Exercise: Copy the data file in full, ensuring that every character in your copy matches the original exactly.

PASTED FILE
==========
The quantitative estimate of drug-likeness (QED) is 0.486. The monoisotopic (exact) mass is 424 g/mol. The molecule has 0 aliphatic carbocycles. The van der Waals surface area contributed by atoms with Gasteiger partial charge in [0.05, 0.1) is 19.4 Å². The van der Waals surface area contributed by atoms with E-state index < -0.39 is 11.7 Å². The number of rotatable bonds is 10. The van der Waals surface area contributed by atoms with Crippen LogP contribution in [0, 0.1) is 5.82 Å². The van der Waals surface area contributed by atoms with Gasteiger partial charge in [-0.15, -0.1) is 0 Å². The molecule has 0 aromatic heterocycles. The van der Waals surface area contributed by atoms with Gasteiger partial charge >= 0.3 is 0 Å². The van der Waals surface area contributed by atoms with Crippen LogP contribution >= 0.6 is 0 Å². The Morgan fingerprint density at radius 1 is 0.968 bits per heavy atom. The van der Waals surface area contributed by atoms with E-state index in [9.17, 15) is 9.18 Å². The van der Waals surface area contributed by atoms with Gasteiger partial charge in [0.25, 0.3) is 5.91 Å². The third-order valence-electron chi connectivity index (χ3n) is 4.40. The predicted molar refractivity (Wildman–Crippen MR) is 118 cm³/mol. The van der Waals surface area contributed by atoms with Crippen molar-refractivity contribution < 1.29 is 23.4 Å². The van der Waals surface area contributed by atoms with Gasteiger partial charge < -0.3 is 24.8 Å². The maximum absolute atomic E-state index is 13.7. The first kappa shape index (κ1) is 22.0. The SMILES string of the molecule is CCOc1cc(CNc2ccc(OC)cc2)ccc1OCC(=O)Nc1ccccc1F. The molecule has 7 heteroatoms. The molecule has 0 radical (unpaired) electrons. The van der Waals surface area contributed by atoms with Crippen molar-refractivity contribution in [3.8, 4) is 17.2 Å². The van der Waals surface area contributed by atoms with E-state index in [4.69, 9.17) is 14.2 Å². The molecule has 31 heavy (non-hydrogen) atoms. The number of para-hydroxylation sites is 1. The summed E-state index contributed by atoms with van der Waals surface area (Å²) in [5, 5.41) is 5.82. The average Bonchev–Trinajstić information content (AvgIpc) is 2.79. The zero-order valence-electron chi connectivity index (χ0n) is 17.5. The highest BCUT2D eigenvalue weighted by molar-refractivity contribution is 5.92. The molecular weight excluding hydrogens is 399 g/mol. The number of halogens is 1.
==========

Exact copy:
The quantitative estimate of drug-likeness (QED) is 0.486. The monoisotopic (exact) mass is 424 g/mol. The molecule has 0 aliphatic carbocycles. The van der Waals surface area contributed by atoms with Gasteiger partial charge in [0.05, 0.1) is 19.4 Å². The van der Waals surface area contributed by atoms with E-state index < -0.39 is 11.7 Å². The number of rotatable bonds is 10. The van der Waals surface area contributed by atoms with Crippen LogP contribution in [0, 0.1) is 5.82 Å². The van der Waals surface area contributed by atoms with Gasteiger partial charge in [-0.15, -0.1) is 0 Å². The molecule has 0 aromatic heterocycles. The van der Waals surface area contributed by atoms with Gasteiger partial charge >= 0.3 is 0 Å². The van der Waals surface area contributed by atoms with Crippen LogP contribution >= 0.6 is 0 Å². The Morgan fingerprint density at radius 1 is 0.968 bits per heavy atom. The van der Waals surface area contributed by atoms with E-state index in [9.17, 15) is 9.18 Å². The van der Waals surface area contributed by atoms with Gasteiger partial charge in [0.25, 0.3) is 5.91 Å². The third-order valence-electron chi connectivity index (χ3n) is 4.40. The predicted molar refractivity (Wildman–Crippen MR) is 118 cm³/mol. The van der Waals surface area contributed by atoms with Crippen molar-refractivity contribution < 1.29 is 23.4 Å². The van der Waals surface area contributed by atoms with Gasteiger partial charge < -0.3 is 24.8 Å². The maximum absolute atomic E-state index is 13.7. The first kappa shape index (κ1) is 22.0. The SMILES string of the molecule is CCOc1cc(CNc2ccc(OC)cc2)ccc1OCC(=O)Nc1ccccc1F. The molecule has 7 heteroatoms. The molecule has 0 radical (unpaired) electrons. The van der Waals surface area contributed by atoms with Crippen molar-refractivity contribution in [3.8, 4) is 17.2 Å². The van der Waals surface area contributed by atoms with E-state index in [4.69, 9.17) is 14.2 Å². The molecule has 31 heavy (non-hydrogen) atoms. The number of para-hydroxylation sites is 1. The summed E-state index contributed by atoms with van der Waals surface area (Å²) in [5, 5.41) is 5.82. The average Bonchev–Trinajstić information content (AvgIpc) is 2.79. The zero-order valence-electron chi connectivity index (χ0n) is 17.5. The highest BCUT2D eigenvalue weighted by molar-refractivity contribution is 5.92. The molecular weight excluding hydrogens is 399 g/mol. The number of halogens is 1.